Atherosclerosis is a disease that causes residues of fat and cells to concentrate on the epithelium of blood vessels. This disease causes heart attacks when the residues block the coronary arteries – the blood vessels that supply blood to the heart. When not enough blood and metabolites reach the heart, a heart attack occurs.
Introducing a stent into the obstructed vessel is one of the most common ways to treat the disease. The stent, shaped as a coil pushes aside the residues and supports the vessel walls. The problem is that the implantation injures the vessel walls and causes an immune response involving monocytes. This process causes proliferation of muscle and connective tissue cells which could cause a recurring vessel blockage.
The common technique to prevent this complication is to use stents that are coated with a medication. This medication significantly reduces the recurring obstruction. Yet this solution causes a rare complication in 1% of the patients. A sudden clot may emerge, blocking the artery and causing another heart attack. To solve this problem it is common to give all stent patients blood diluting medications for a lifetime.
However a new medication developed in Israel and currently undergoing clinical trials may bring a revolution in the stent treatments field. The medication, named Liposomal Alendronate, is given to patients during or after the stent procedure. It decreases the risk of a recurring blockage and a second stent insertion by preventing the overstimulation of the immune system. Unlike the medications coating the stent, this medication’s mechanism does not increase the likelihood of blood clots, so patients receiving it do not need blood diluting medications.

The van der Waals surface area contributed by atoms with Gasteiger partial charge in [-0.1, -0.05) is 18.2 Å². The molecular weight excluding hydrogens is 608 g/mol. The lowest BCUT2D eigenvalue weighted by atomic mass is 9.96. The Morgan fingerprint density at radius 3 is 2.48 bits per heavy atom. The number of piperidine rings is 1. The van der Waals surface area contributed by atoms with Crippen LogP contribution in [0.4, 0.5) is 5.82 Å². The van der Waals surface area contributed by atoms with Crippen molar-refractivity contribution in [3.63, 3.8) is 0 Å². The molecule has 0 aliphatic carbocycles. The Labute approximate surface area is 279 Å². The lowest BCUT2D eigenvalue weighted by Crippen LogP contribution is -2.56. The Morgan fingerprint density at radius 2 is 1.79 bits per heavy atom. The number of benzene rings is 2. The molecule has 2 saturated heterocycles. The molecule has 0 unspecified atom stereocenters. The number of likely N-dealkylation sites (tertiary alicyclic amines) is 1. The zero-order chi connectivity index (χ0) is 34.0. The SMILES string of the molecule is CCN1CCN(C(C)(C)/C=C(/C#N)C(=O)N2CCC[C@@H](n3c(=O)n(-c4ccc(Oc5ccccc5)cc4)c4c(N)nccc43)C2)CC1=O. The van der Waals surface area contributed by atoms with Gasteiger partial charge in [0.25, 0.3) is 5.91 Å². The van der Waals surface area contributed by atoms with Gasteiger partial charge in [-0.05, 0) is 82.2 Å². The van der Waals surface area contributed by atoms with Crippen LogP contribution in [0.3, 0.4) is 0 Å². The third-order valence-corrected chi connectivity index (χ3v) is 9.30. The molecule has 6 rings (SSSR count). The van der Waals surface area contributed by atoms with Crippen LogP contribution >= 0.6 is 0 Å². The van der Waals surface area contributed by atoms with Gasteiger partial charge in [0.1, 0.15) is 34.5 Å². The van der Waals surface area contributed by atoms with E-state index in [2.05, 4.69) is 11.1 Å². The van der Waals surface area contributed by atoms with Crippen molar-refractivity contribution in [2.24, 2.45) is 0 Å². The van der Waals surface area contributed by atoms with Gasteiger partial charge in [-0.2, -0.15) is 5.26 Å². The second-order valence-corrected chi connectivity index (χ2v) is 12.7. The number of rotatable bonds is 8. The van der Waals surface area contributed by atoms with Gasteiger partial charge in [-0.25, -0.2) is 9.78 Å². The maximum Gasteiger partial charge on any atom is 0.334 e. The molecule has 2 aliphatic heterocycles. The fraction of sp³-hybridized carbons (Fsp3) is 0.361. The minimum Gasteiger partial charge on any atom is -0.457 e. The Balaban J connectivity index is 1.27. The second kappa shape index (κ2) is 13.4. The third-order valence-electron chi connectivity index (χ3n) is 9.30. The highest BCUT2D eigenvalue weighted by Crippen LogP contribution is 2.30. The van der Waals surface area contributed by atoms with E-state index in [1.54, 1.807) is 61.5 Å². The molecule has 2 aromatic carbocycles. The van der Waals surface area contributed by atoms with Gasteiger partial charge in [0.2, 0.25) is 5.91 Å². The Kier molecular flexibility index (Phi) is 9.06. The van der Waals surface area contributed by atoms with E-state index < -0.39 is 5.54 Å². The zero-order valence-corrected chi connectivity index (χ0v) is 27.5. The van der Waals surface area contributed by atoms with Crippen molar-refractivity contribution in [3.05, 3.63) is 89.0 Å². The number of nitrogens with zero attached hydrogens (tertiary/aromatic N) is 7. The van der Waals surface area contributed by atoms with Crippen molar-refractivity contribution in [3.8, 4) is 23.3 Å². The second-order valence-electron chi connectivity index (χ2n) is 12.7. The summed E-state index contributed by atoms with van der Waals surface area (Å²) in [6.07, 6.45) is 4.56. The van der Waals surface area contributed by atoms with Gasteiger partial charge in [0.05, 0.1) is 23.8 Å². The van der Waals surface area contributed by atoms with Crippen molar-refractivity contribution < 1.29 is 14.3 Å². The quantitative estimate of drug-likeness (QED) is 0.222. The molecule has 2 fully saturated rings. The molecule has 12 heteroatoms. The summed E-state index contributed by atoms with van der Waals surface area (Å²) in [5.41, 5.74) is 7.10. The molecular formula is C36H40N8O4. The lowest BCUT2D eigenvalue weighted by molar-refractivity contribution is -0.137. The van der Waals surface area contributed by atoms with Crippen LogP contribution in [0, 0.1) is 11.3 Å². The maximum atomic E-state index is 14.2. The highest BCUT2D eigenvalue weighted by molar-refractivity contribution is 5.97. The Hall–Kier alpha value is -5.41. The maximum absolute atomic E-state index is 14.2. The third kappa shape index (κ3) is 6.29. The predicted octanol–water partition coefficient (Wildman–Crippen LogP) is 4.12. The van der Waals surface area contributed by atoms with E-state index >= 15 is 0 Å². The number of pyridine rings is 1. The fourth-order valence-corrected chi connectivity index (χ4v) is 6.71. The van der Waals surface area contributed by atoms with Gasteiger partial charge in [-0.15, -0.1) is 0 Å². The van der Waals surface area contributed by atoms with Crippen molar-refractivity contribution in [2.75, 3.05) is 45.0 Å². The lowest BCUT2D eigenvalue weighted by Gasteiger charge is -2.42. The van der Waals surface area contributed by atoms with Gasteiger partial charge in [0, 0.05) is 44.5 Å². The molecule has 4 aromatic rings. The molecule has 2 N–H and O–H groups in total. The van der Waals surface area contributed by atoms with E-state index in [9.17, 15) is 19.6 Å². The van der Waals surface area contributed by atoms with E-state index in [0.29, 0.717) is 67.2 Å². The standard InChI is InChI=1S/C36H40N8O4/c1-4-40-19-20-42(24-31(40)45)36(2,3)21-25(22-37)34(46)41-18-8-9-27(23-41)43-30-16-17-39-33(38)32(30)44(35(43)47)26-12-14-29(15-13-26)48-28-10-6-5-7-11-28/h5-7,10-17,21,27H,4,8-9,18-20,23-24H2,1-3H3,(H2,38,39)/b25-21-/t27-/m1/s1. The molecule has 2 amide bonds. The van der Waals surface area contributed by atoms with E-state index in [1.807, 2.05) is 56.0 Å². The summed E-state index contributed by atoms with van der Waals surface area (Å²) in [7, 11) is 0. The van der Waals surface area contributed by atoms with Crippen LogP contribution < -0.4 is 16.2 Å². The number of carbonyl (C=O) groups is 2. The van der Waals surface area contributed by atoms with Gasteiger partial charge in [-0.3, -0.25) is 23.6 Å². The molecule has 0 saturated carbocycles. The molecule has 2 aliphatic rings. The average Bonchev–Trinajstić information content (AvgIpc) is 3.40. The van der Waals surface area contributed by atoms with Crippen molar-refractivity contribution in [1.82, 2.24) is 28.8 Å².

This medication, which is given once by a 20 minute transfusion, is the outcome of research conducted by the BIOrest Company and the Hadassah Ein Karem hospital in Jerusalem. It is based on Alendronate, which is present in medication given to osteoporosis patients to prevent bone deterioration. The Alendronate prevents the activation of monocytes for a time period from 24 hours to a week. This prevents the inflammatory process in the vessel which had undergone the stent implantation. Contrary to what one may think, the medication does not increase the chance of infection, because it does not shut down the immune response, but only stalls it for the critical period.
So far the medication has been tested in several labs in the world in animals, healthy volunteers and patients after stent implantations. Soon a new set of clinical trials will begin in several hospitals in Israel. Half a year after the medication is given, the patients will undergo a diagnostic stent that will check the artery status. If this testing stage goes well, further trials will be conducted all over the world.
TFOT has recently covered a story on heart cells generated from skin cells at UCLA. Another story we brought you was on saliva analysis that can bring early detection and prevention of heart attacks, developed at the University of Texas at Austin.
For more information on the clinical trials for the drug, visit the clinical trials homepage.